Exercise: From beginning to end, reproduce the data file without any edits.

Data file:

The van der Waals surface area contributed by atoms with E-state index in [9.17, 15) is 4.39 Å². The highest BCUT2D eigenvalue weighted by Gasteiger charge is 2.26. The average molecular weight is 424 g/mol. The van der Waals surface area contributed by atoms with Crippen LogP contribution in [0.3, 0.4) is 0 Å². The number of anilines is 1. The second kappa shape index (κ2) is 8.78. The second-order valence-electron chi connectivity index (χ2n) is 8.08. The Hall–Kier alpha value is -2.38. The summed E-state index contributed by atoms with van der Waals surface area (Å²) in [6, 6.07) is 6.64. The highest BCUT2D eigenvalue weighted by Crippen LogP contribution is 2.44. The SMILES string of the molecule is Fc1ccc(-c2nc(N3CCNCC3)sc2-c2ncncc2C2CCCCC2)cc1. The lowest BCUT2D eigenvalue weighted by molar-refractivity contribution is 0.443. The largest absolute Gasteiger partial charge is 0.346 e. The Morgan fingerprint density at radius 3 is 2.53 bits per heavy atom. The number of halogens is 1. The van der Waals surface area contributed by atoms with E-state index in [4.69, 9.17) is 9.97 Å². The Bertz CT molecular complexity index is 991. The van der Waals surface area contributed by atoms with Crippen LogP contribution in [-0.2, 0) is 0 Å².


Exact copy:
The van der Waals surface area contributed by atoms with E-state index in [9.17, 15) is 4.39 Å². The highest BCUT2D eigenvalue weighted by Gasteiger charge is 2.26. The average molecular weight is 424 g/mol. The van der Waals surface area contributed by atoms with Crippen LogP contribution in [0.3, 0.4) is 0 Å². The number of anilines is 1. The second kappa shape index (κ2) is 8.78. The second-order valence-electron chi connectivity index (χ2n) is 8.08. The Hall–Kier alpha value is -2.38. The summed E-state index contributed by atoms with van der Waals surface area (Å²) in [6, 6.07) is 6.64. The highest BCUT2D eigenvalue weighted by Crippen LogP contribution is 2.44. The SMILES string of the molecule is Fc1ccc(-c2nc(N3CCNCC3)sc2-c2ncncc2C2CCCCC2)cc1. The lowest BCUT2D eigenvalue weighted by molar-refractivity contribution is 0.443. The largest absolute Gasteiger partial charge is 0.346 e. The Morgan fingerprint density at radius 3 is 2.53 bits per heavy atom. The number of halogens is 1. The van der Waals surface area contributed by atoms with E-state index in [4.69, 9.17) is 9.97 Å². The Bertz CT molecular complexity index is 991. The van der Waals surface area contributed by atoms with Crippen LogP contribution in [-0.2, 0) is 0 Å².